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Omega−3 fatty acid

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noun, plural: omega-3 fatty acids

A type of polyunsaturated fatty acid in which the first double bond is between carbon 3 and carbon 4 from the tail end (omega) of the hydrocarbon chain


A fatty acid is a long chain of hydrocarbon with a carboxylic acid at the beginning (called alpha) and a methyl tail (called omega). One of the ways by which a fatty acid is named is by counting, starting from the tail (omega, ω-) or the n-end. Thus, the name, omega-3 fatty acid, is one in which the first double bond is located between the third carbon and the fourth carbon of the hydrocarbon chain.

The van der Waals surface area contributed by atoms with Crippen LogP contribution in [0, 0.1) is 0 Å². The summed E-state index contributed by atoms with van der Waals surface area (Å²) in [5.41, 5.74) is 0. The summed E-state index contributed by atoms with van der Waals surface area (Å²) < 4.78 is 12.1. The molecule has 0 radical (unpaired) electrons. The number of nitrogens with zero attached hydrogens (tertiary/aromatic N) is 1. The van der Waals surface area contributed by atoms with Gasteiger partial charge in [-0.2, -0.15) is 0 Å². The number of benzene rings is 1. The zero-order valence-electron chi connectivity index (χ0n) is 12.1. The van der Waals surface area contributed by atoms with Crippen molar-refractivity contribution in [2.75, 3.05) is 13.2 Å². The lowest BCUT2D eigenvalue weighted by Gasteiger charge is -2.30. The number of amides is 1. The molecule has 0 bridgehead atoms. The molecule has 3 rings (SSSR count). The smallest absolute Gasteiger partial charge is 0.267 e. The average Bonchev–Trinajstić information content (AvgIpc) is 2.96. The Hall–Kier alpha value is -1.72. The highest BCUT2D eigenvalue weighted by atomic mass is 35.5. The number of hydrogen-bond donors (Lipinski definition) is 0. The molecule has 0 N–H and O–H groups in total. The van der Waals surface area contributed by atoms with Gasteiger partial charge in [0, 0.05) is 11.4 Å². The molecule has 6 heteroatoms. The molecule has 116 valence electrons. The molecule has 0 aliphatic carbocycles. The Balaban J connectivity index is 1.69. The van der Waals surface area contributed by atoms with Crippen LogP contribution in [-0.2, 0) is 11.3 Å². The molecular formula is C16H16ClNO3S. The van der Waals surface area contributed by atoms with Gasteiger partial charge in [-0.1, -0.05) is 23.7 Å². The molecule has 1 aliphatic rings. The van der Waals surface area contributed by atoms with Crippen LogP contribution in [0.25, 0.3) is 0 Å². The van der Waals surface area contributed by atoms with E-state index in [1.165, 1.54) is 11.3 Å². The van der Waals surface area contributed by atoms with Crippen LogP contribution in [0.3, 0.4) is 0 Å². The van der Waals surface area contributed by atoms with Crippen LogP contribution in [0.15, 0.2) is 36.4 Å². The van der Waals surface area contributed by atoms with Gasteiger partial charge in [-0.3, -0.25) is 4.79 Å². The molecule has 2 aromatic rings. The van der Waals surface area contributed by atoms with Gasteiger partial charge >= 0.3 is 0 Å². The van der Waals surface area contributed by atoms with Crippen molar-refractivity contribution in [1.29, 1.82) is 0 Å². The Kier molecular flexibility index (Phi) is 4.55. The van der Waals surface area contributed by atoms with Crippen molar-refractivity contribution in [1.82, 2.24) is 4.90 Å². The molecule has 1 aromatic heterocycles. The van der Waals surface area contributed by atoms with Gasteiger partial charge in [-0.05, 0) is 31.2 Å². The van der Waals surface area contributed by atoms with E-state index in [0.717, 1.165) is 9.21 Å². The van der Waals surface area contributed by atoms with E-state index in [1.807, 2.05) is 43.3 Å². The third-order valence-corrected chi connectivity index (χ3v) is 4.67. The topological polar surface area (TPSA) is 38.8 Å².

The omega-3 fatty acid is a polyunsaturated type. A polyunsaturated fatty acid is a type of unsaturated fatty acid with multiple double bonds. In humans, α-linolenic acid (ALA), eicosapentaenoic acid (EPA), and docosahexaenoic acid (DHA) are the three most notable omega-3 fatty acids. The omega-3 fatty acid is an essential fatty acid. This means, humans are not capable of producing this fatty acid due to a lack of desaturase enzyme that inserts double bonds between carbon atoms 3 and 4, and therefore must include it in the diet.

Also called:

  • n−3 fatty acid
  • ω−3 fatty acid

See also: